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Truden edges Wills

Naomi Havlen and Greg Massé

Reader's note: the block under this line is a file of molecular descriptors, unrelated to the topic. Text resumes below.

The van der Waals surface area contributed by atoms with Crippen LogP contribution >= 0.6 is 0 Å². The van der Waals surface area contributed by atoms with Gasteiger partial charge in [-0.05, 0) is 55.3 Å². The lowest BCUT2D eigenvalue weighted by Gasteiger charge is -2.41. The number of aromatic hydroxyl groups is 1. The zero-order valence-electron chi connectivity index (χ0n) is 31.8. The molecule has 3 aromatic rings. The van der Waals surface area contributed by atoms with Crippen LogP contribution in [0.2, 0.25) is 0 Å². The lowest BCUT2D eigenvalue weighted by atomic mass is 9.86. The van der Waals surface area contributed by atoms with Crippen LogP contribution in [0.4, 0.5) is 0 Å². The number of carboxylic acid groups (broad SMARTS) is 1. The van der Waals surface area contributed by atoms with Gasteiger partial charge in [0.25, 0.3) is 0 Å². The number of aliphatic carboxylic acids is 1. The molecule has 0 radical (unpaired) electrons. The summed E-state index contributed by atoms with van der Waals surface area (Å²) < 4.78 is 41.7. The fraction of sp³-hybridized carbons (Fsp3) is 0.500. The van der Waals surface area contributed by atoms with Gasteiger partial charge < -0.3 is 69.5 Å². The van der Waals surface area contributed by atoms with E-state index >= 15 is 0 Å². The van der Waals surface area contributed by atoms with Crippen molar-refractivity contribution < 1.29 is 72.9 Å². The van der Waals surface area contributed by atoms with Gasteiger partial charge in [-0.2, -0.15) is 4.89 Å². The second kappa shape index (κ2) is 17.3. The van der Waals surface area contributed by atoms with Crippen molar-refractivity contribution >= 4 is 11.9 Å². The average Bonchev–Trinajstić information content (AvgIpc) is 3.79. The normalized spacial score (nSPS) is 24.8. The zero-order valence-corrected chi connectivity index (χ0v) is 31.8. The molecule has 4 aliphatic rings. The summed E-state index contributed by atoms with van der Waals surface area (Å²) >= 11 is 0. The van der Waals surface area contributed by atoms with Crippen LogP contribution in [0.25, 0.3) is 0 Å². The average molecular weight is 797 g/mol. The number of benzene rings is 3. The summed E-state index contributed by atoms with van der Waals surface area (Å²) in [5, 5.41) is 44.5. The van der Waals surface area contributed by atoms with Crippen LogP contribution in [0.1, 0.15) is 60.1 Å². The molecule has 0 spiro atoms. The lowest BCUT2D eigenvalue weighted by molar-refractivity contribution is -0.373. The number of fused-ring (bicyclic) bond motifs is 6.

Colleen Truden won Tuesday’s Republican primary election in the race for 9th Judicial District Attorney, making her the presumptive successor to District Attorney Mac Myers. Truden beat H. Lawson Wills 2,515 to 2,067, or 55 percent to 45 percent. With no Democratic challenger, the only way anyone can now challenge Truden is by running a write-in campaign. “I just want to thank all the voters and everyone for their support,” Truden said. “I want to thank all the Republicans as their candidate through the election.”Wills, 47, has been assistant district attorney for the past seven years, and a prosecutor for the past 14 years. He also ran as a Republican candidate, and expressed surprise and disappointment in his defeat.He said he and his family will stay in the valley, and that he’ll most likely enter a defense role as an attorney. He will not attempt to win on November’s ballot as a write-in candidate, saying he accepts the voters’ decision.”It’s been a privilege to represent the people of this county for the last 12 years,” he said. “I have concerns about the people in the [district attorney’s] office and how they’re going to be treated in the future – if they’re going to stay there [with the change in administration].”Truden, along with her husband, Fred, and two tables full of supporters at the Springs Sports Bar and Grill in Glenwood, watched the primary results unfold on TV. The group was seated in the back of the bar, cheering loudly each time a new precinct’s results flashed on screen. Although Truden, who was a municipal judge in Glenwood Springs for much of the last decade, was pleased with the win, she didn’t want to declare a final victory just yet. “We really won’t know if it’s contested until Sept. 3,” she said. “So we’re going to continue to work hard on our campaign.”The summer campaign was contentious at times. Garfield County law enforcement officials pulled for Truden because she promised to address their concerns.Wills, on the other hand, touted his 14 years of prosecutorial experience and made an issue of Truden’s lack of experience in trying cases. Also during the campaign, Truden declined to debate Wills in Pitkin County and when she faced him in a Glenwood Springs election forum, most observers declared that Wills won it decisively. “I think it was the leadership and the way the campaign was handled,” she said.Wills won by an almost 2-1 margin in Pitkin County, 474-168. But when the numbers for Rio Blanco and Garfield counties came in, it quickly became clear Wills’ upvalley support wasn’t enough.”I like to think that [Pitkin County voters] best know the type of law enforcement I represent and have represented,” Wills said. “[Others], like in Rio Blanco County, don’t know me as well. I take it as a compliment that the people that know me best were very supportive of me.”Truden garnered 726 votes to Wills’ 331 in Rio Blanco County and she beat him by a count of 1,621 to 1,262 in Garfield County.Wills said last night that he’s noticing a loss of experienced prosecutors statewide. He noted the loss of Eva Wilson and Tom Quammen in Arapahoe and Weld counties as examples of this loss.”These are very experienced prosecutors, who are looked up to from around the state,” he said. “Term limits have really politicized the DA’s office and position. There’s been a lot of turnover statewide, not just here. I don’t think it bodes well for our industry.”


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